CES is always full of mystery. That’s what makes it so much fun — and so terribly difficult to prepare for. That said, while we’re always in for some surprises, it doesn’t take a crystal ball to read at least some of the writing on the wall. When it comes to audio at CES 2020, we can predict the expansion of at least two major trends: True wireless earbuds and 3D immersive audio.
Easy guesses, you say? OK, I’ll give you that, but let’s dig a little deeper into both topics to give a preview of some of the biggest trends in audio that we’ll see at the show in January — and during the next year as well.
While true wireless earbuds (that is, those without any wires at all) have been kicking around for a few years now — with Apple’s AirPods often leading the way — 2019 was a watershed year.
As prefaced at last year’s CES, new strides in Bluetooth efficiency saw maximum battery life double across the board for true wireless earbuds this year, from around 5 hours per charge to the new bar of up to 10 hours. But earbuds from the biggest brands that weren’t doubling down on battery life were instead leveraging this new efficiency for an enticing new feature: Active noise cancellation.
Sony’s fantastic WF-1000XM3 were the first pair of noise-canceling true wireless earbuds from a major player to hit the market, and they turned the genre on its head. Others soon followed, including Apple’s AirPods Pro and Master and Dynamic’s MW07 Plus
One of the most intriguing new options to emerge in 2019 was Amazon’s entry, the Echo Buds, which offer Active Noise Reduction designed by Bose (not full-on cancellation), along with solid sound and battery life, for just $130. That’s less than half the price of some of those other guys, and well below the $200+ price tag noise cancellation tech for wireless buds previously demanded.
It’s no stretch to expect many more pairs of true wireless earbuds with noise cancellation to arrive this year in a variety of forms. Not all will be great — in fact, many will be terrible — but the flood of new entries is likely to drive down prices significantly, making 2020 an even more compelling time to get in on the trend. Expect longer battery life, lower prices, and noise cancellation to run rampant in true wireless buds at CES 2020.
You’re going to see more 3D music at CES 2020. Yes, just call me Nostradamus.
I’ll attempt to forecast further, but the fact is that while a more immersive way to listen to your music should be a trend at CES once again this year, the means and methods are … complicated. Let me explain.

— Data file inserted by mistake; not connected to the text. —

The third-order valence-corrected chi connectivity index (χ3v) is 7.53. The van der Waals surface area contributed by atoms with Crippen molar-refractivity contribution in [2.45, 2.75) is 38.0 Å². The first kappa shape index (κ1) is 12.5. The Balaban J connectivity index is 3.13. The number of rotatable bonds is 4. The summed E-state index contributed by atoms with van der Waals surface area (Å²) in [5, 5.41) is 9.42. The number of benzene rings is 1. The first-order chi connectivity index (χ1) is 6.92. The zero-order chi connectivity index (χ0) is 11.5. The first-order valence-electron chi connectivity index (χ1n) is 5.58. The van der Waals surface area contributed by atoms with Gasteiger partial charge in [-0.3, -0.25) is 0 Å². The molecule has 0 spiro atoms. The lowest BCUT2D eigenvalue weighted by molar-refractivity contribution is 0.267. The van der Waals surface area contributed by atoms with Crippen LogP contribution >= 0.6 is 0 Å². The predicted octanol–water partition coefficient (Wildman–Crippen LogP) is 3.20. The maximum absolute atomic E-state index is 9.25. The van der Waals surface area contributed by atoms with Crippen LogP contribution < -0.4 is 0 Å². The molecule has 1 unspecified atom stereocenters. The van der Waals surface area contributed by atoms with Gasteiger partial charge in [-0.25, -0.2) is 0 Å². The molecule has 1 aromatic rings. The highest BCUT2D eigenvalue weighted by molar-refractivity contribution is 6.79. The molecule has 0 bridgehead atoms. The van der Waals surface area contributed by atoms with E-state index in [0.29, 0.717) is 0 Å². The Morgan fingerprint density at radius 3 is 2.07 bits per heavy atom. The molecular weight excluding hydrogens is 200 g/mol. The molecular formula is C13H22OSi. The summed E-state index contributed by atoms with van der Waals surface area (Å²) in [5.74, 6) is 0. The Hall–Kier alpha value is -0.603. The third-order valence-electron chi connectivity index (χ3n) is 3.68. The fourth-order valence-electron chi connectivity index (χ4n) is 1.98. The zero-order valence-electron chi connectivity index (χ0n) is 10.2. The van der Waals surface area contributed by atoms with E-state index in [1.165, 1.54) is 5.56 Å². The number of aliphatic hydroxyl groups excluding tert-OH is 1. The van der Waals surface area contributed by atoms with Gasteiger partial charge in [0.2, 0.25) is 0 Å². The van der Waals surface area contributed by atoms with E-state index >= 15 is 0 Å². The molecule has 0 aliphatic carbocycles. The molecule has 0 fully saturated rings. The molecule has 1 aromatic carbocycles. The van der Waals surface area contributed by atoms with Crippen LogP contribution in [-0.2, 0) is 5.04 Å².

Yes, 3D music has been around for years now. Dolby, DTS, and others have attempted to leverage the same height-channel information and object-based mixing technologies that have revolutionized cinema to do the same for music. Essentially, music is mixed using height channels alongside traditional surround channels to make it feel like it’s fully surrounding you. But the format, long banished to Blu-ray discs, has yet to take off due in large part to its lack of availability.
That’s changing now that streaming services are getting in on the fun. Amazon Music launched a hi-res tier in 2019 for just $15 — $5 more than its standard service — which incorporates tracks new and old that have been mixed using 3D audio technology. But there’s still a huge drawback: The service really only works with Amazon’s new smart speaker, the Echo Studio.
Dolby, one of the services helping to pioneer this movement, recently announced that, along with Amazon Music, Dolby Atmos tracks are available on Tidal, Jay-Z’s streaming service. But Dolby’s not the only company doubling down on 3D music.
At CES 2019, Sony’s 360 Reality Audio format proved a force to be reckoned with, especially since Sony isn’t just a software company or even a hardware designer — it’s also a major music and movie studio. The company is using its considerable clout in the music industry to put weight behind its new 3D music format, including loading its own tracks onto Amazon’s hi-res streamer.
At CES 2020, I expect to see both Dolby and Sony (among others, potentially) expanding their foothold in the emerging 3D music arena, as both brands are betting on this new shake-up of the aging stereo-music paradigm. But exactly how this will manifest remains a mystery — especially when it comes to hardware.
Dolby Atmos-ready soundbars and receivers are just aching to add music to the mix, but they’re currently confined to sourcing Atmos content from Blu-ray discs and a few streaming services like Netflix, Amazon Prime, and Disney+. This also means that the vast majority of the content is cinematic only. Meanwhile, though Sony’s 360 Reality Audio software is designed to work with headphones, we’ve yet to see a mainstream delivery method for everyday listeners.
It’s something of a long shot, but I’m hoping we see more expansion of 3D music into both software and hardware at the show so this new immersive format can finally take flight. (That’s partly my own selfishness, as I’ve heard 3D music in action and it’s pretty incredible.) Either way, expect 3D music (and 3D audio in general) to once again make a splash at the show — and if any new hardware that’s compatible with these formats does pop up, you can be sure we’ll be all over it.
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